But really, the government has no right to say that gay or lesbian couples cannot be married. They have the same rights as anyone else. While I do have conservative views, I don't go in with the church at all. I don't believe in organized religion, well that makes it sound like I think it doesn't exist. I think organized religion has a high potential for corruption and evil. Now maybe someone will find a good religious leader, but maybe not.

Kind of all over the place but yes I support your decision to vote to allow the marriages.

The bipeds think this place belongs to them, how cute.

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3 (edited by Jason SW 2018-10-05 17:10:03)

Under no circumstances should any person, business, or government, no matter how powerful, have the right to tell anyone what they can and cannot do with their own lives and bodies, for any reason. No one.

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I honestly don't see why anyone could be against this on non-traditionalist grounds. Mariage was originally not a sacrament in the west or anywhere for that matter until about 1000 years ago, That includes traditionally Christian and Islamic countries as well as Jewish communities and those in East Asia. So for one, the religious objections have to get by that for much of their histories of these religions they didn't consider mairage a profoundly sacred thing as they claim was always the case now. Yes there is distinct text in religious texts on importance of mairage and how spouses should behave, primarily referencing what men are to do, but the actual historical practices in those societies tell a different story on how such things were treated.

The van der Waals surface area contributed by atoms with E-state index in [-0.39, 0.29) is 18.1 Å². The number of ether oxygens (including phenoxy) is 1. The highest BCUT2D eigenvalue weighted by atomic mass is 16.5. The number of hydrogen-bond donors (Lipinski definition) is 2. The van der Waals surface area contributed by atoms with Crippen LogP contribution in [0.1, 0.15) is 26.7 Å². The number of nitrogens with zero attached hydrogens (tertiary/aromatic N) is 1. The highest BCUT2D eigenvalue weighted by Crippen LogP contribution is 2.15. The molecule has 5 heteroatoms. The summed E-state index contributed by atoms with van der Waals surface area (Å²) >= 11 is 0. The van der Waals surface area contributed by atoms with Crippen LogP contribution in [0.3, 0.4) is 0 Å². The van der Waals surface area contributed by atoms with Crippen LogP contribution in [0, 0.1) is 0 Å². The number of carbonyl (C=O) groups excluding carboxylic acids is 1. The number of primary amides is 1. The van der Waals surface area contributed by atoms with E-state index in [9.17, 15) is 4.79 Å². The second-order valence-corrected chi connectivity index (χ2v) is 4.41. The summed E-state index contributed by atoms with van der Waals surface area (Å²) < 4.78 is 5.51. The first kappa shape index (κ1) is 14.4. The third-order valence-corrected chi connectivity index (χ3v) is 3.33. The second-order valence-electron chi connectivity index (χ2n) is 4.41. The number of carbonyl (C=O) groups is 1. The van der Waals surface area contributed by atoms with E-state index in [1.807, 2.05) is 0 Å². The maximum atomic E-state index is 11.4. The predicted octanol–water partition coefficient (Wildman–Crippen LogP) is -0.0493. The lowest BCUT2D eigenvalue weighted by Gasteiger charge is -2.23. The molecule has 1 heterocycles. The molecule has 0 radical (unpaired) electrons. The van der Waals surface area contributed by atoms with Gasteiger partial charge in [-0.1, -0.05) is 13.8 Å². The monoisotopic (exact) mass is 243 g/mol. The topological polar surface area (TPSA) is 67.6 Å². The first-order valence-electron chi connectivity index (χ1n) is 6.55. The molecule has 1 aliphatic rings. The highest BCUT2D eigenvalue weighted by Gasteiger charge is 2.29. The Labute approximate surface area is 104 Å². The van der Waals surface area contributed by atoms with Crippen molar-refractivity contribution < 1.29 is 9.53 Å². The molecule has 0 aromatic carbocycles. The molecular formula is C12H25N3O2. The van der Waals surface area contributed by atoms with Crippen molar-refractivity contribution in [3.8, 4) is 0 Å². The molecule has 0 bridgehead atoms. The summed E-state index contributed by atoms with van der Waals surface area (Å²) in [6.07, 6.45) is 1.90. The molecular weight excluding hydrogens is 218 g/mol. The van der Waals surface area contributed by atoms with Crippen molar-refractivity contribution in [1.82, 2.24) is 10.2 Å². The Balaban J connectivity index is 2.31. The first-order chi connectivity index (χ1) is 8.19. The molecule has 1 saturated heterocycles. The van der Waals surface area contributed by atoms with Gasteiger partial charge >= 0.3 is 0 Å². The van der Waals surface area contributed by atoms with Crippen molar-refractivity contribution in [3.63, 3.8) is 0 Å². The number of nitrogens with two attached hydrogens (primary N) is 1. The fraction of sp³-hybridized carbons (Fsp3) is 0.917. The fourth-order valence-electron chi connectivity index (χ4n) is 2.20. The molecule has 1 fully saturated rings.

The background historically even after that period is also more shaky, with hostility towards homosexuals not really developing until the late 19th century, and even then, only for men. In the Victorian age, Lesbian relationships between older and younger women were seen as normal, though it was still expected that a woman would marry.

King James, Of the King James Bible Fame, was also known to be gay, or at the very least bisexual, and if you look at texts regarding him from the time, everybody knew, but it was none of their business so they didn't really feel they had much to say.


So for one the religious right that do not support non-heterosexual mairage actually have more of an uphill fight than they would like to believe.  as the historical record does not back them up.

Second, I don't see how it hurts me if my gay brother wants to get married to some guy. It doesn't make me any worse off, and if the mairage makes him happy, it might very well make things better. Some of the religious on the right argue that God will punish a society for allowing such things to happen, but if a god is going to punish a group of people for the sins of a few, that either suggests that the god is capriciou or cruel, or that it does not have the ability to punish those who do evil specifically and spare the innocent, which both disqualify that god from my worship, even if homosexual mairage were wrong, which I don't think it is.